It passed after more than 13 hours of debate and one day after thousands of pro-life advocates marched in the capital city of Montevideo, urging lawmakers to vote against the bill.
The law holds that a woman who wishes to obtain an abortion must appear before a commission of doctors and social workers who are to provide her with information about her choice. After a five-day waiting period, she will be free to decide whether to proceed with the abortion.
Read the full story at The B.C. Catholic website.

Wednesday, September 26, 2012

Pro-lifers hope to appeal 'bubble zone' conviction

Don Spratt and Cecilia von Dehn to continue to dispute their 2011 convictions
Cecilia von Dehn being arrested outside the Everywoman's Health Centre
in 2009. Special to The B.C. Catholic
After more than two years of fighting, pro-life activists Don Spratt and Cecilia von Dehn have been granted leave to appeal their convictions for breaching the Access to Abortion Services Act, known commonly as the "Bubble Zone Law." 
B.C. Court of Appeal Judge David Franklin Tysoe ruled Sept. 10 that Judge Barbara Fisher might have incorrectly defined the law when she convicted Spratt and von Dehn in June 2011.
Read the full story at The B.C. Catholic website.

Priest impressed by archdiocese's charitable response

Father Ochaya sensed a lot of solidarity among parishes during his summer mission appeal trip
Three students from the Diocese of Juba in South Sudan. Father Martin Ochaya
Lino came to the Archdiocese of Vancouver during the summer to raise money for students there to go to school. Special to The B.C. Catholic.
The B.C. Catholic has a story about the recent mission appeals trip of Father Martin Ochay Lino from South Sudan. He visited the Archdiocese of Vancouver over the summer, raising money for projects for his Diocese of Juba, which is the main provider of education for South Sudanese children:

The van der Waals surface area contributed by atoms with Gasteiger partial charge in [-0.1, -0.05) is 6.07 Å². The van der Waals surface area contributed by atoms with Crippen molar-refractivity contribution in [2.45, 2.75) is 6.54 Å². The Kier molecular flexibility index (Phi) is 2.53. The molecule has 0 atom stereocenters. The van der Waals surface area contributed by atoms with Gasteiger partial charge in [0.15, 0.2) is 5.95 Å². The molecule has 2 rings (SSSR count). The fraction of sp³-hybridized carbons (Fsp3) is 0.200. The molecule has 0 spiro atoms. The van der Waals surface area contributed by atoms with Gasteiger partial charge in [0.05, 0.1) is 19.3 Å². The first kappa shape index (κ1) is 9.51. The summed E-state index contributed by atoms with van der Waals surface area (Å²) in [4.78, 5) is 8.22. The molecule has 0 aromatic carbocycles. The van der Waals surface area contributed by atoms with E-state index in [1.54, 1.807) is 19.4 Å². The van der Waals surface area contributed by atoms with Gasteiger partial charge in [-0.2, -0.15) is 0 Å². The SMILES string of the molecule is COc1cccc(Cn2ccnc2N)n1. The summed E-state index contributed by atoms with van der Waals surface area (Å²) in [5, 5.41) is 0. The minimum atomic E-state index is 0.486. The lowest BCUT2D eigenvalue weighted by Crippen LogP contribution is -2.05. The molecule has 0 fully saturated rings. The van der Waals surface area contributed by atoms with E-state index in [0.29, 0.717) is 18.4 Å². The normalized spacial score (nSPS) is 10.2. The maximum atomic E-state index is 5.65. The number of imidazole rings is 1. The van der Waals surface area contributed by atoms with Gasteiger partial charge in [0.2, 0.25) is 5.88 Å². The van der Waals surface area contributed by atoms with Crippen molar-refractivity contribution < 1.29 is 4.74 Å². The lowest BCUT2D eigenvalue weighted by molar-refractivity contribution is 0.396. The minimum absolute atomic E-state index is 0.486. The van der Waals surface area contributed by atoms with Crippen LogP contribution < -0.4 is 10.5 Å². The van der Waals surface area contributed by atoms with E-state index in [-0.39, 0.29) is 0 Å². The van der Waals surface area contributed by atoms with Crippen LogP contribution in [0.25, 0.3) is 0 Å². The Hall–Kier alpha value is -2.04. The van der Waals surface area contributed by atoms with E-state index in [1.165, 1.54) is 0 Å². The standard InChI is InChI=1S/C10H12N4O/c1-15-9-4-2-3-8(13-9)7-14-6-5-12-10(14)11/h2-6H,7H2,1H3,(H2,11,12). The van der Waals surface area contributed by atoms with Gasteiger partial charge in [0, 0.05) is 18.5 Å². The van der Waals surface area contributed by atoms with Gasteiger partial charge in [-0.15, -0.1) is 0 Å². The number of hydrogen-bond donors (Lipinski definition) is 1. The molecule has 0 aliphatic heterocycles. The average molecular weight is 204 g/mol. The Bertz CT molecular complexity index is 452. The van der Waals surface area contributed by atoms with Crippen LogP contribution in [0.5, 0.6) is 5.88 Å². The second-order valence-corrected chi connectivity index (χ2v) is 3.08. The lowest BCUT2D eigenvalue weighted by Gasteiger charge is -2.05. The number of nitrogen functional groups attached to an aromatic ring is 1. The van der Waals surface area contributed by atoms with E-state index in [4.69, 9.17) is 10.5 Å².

Many Canadians associate education with the government, but for the youth of South Sudan, the Catholic Church is almost the only education provider.
Father Martin Ochaya Lino, from the diocese of Juba in South Sudan, made this clear during his mission appeal trip to the Archdiocese of Vancouver during the summer. The priest is raising funds to help individual students pay tuition at schools in his home diocese and to establish a rehabilitation centre for orphans affected by war and disease.
His trip was successful; Lower Mainland Catholics responded.
Read the full story at The B.C. Catholic website.

Canada's nuncio says '`remain aware' of threats to religious freedom

Archbishop Pedro Lopez Quintana speaks at bishops' plenary
Bishop Fred Colli of Thunder Bay presents Archbishop Pedro Lopez Quintana
with a special stole to mark the canonization of Blessed Kateri Tekakwitha in October.
Deborah Gyapong / CCN.
Religious freedom is the subject of today's story from the Canadian Conference of Catholic Bishops' plenary. CCN's national correspondent Deborah Gyapong reports:
Canada’s apostolic nuncio warned Canadian bishops about threats to Catholic education in Canada and urged the bishops to “remain aware of developments in our society that jeopardize religious freedom.”
Archbishop Pedro Lopez Quintana, the Holy See’s ambassador to Canada, addressed the Canadian Conference of Catholic Bishops at their annual plenary Sept. 24. 
“Many Catholic institutions are in danger of losing their Catholic character,” Archbishop Lopez Quintana said. He added that the Pope has spoken of an “educational emergency” worldwide in the face of rampant individualism that “reduces reality to something to be manipulated."
Read the full story at The B.C. Catholic website.

Glimmer of hope re HHS

Conscience rights for pharmacists upheld in Illinois ruling
Usain Bolt, the fastest man in the world; Gloria Estefan, a latin pop singing sensation; and Etsuro Sotoo, a Japanese architect, are all to be speakers at the 2013 religious freedom conference in the Vatican. Read more.
This Catholic News Agency story says an Illinois appeals court's ruling on the conscience rights of pharmacists is being hailed as a victory for religious freedom and could offer hope to current lawsuits challenging the federal contraception mandate.

"Government can't force pharmacists and pharmacies to violate their religious beliefs to stay in business," said Mark Rienzi, senior counsel at the Becket Fund for Religious Liberty, which has been co-representing the pharmacists for seven years.